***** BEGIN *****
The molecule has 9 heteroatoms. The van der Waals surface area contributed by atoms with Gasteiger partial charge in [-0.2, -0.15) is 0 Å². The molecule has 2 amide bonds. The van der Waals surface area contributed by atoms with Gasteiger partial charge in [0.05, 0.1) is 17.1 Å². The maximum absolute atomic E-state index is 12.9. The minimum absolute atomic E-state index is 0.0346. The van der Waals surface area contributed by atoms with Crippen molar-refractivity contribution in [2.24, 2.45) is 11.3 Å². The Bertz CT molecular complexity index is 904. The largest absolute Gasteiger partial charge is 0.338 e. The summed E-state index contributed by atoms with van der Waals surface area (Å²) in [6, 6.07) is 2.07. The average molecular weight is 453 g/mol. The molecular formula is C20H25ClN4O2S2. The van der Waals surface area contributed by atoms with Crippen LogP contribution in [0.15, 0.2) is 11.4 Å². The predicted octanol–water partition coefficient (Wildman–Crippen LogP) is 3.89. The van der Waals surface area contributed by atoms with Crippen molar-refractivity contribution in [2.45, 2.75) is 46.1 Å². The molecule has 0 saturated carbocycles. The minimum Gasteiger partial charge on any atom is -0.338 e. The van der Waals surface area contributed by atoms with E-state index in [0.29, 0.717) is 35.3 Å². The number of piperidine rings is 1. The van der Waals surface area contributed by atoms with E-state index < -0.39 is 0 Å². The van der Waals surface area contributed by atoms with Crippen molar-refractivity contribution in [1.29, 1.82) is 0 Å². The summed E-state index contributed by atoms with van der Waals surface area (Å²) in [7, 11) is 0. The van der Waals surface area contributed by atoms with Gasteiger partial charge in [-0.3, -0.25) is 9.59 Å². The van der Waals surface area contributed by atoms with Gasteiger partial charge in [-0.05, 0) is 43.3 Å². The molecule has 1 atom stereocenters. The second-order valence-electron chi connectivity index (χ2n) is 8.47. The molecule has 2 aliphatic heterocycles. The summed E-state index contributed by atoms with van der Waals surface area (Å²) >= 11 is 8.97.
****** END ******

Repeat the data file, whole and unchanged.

The molecule has 9 heteroatoms. The van der Waals surface area contributed by atoms with Gasteiger partial charge in [-0.2, -0.15) is 0 Å². The molecule has 2 amide bonds. The van der Waals surface area contributed by atoms with Gasteiger partial charge in [0.05, 0.1) is 17.1 Å². The maximum absolute atomic E-state index is 12.9. The minimum absolute atomic E-state index is 0.0346. The van der Waals surface area contributed by atoms with Crippen molar-refractivity contribution in [2.24, 2.45) is 11.3 Å². The Bertz CT molecular complexity index is 904. The largest absolute Gasteiger partial charge is 0.338 e. The summed E-state index contributed by atoms with van der Waals surface area (Å²) in [6, 6.07) is 2.07. The average molecular weight is 453 g/mol. The molecular formula is C20H25ClN4O2S2. The van der Waals surface area contributed by atoms with Crippen LogP contribution in [0.15, 0.2) is 11.4 Å². The predicted octanol–water partition coefficient (Wildman–Crippen LogP) is 3.89. The van der Waals surface area contributed by atoms with Crippen molar-refractivity contribution in [2.45, 2.75) is 46.1 Å². The molecule has 0 saturated carbocycles. The minimum Gasteiger partial charge on any atom is -0.338 e. The van der Waals surface area contributed by atoms with E-state index in [0.29, 0.717) is 35.3 Å². The number of piperidine rings is 1. The van der Waals surface area contributed by atoms with E-state index < -0.39 is 0 Å². The van der Waals surface area contributed by atoms with Crippen molar-refractivity contribution in [1.29, 1.82) is 0 Å². The summed E-state index contributed by atoms with van der Waals surface area (Å²) in [7, 11) is 0. The van der Waals surface area contributed by atoms with Gasteiger partial charge in [-0.3, -0.25) is 9.59 Å². The van der Waals surface area contributed by atoms with Gasteiger partial charge in [-0.05, 0) is 43.3 Å². The molecule has 1 atom stereocenters. The second-order valence-electron chi connectivity index (χ2n) is 8.47. The molecule has 2 aliphatic heterocycles. The summed E-state index contributed by atoms with van der Waals surface area (Å²) >= 11 is 8.97.